I'm digging a 36" deep post hole for a fence I'm putting up, and about 15" down I ran into a very large root. Since the root seems to be running almost directly in line with the fence, and there isn't a tree attached to said root, I'd like to get rid of the root.

I've been using a reciprocating saw to cut out hunks of it, but this has been very tedious and not as effective as I would like. Is there a better way to get rid of the root? It appears to be around 9" in diameter

  • 4
    A little C4 goes a long way. :) – BMitch May 24 '11 at 14:43
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    Trust me, about 8 p.m. last night if I been able to get my hands on some... – Dugan May 24 '11 at 14:44
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    Be sure to call JULIE before digging in Illinois. I learned that the hard way a couple weeks ago. Hit my gas supply line with a reciprocating saw while trying to dig out a root. – James Van Huis May 24 '11 at 16:05
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    Already done, I even have permits! – Dugan May 24 '11 at 16:27
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    @Dugan - That doesn't mean you won't hit a gas line - just means you have an excuse when you do! – mgb May 24 '11 at 17:28

14 Answers 14


A chisel-point digging bar might help. Depending on what type you get, you may even be able to sharpen it with an angle grinder for an axe-like end. Just be prepared for a workout!

  • +1 easily one of the most useful tools I have owned. For roots, rocks, and anything else in the ground. – allindal May 24 '11 at 19:20
  • Thanks for the link. My Dad had a few of these, but I can never find them to purchase. Ordered online for in-store pickup! – cigarman May 26 '11 at 21:27
  • This ended up being the biggest help. I was already using a reciprocating saw and the combination of these two let me get through the root – Dugan Jun 6 '11 at 17:51

A reciprocating saw works nicely, with the proper blade. You can buy a tree cutting blade for work like this, 10-12 inches long, with long sharp raking teeth.

We had an ice storm, and the clean up of hundreds of large branches and trunks was done entirely by reciprocating saw, wearing out only three of those blades in my Porter Cable. Some trunks were over a foot in diameter. (My chain saw chose that time to be singularly uncooperative.)


You may find it easier to use a drill with an extension or extra long bit attached so you can do most of the hard work without too much leaning over. Punch a bunch of holes in each side, and then attack the little bit left with a saw.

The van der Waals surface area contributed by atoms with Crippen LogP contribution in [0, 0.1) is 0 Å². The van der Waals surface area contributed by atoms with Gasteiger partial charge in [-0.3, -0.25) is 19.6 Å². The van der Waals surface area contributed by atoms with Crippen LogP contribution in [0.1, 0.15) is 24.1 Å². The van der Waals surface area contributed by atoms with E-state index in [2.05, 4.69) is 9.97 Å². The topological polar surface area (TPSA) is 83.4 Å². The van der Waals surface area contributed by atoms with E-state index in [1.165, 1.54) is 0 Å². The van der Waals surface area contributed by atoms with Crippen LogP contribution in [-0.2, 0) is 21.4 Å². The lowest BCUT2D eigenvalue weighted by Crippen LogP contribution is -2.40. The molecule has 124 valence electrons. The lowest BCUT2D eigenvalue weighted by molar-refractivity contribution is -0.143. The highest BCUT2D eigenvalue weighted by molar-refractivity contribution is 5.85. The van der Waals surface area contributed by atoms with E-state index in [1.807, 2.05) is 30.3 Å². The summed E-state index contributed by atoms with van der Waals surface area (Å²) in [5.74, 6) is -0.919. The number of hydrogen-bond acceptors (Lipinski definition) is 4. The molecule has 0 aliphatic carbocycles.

• I did this once with great success. – Mark Schultheiss May 24 '11 at 18:42
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    Yep... drilling isn't going to do huge jobs (like removing an entire tree stump), but it's good for busting up things like roots. From my experience, roots are pretty tough, though. Probably best to go with a 3/8ths bit and put it on the high-torque, low-RPM setting. Even the most powerful cordless drills on the market can have a very hard time putting 1/2" holes into roots. YMMV. I'm sure it depends on the type of tree. After putting 20-30 holes in the root, an axe should make quick work of it. – Michael May 25 '11 at 0:49

I had a similar issue a few weeks ago and ended up having to relocate the post hole a foot or two down and just making a longer section of fence. Though I do know this is not always an option. It just happened to work perfect for me.

Another idea might be to burn it out. Or perhaps use the same stuff they use on stumps to get rid of them.

  • Relocating is, unfortunately, not an option. The root runs directly under the line of the fence, so unless I want a seriously crooked fence, that won't work. And I'm pretty sure the stuff they use for stump removal takes more time than I want to wait. – Dugan May 25 '11 at 19:25
  • Ahhh. I was able to turn an 8 foot and a 5 foot section into two nearly 7 foot sections. Thus avoiding my root problem. – Tim Meers May 26 '11 at 10:59

When I had a similar problem I just sharppened a Hoe and went all in. For the really tricky parts I hit it with a Pickaxe.

This will wear you out fast so try to plan it over a couple of days or get an extra pair of hands so you can take breaks.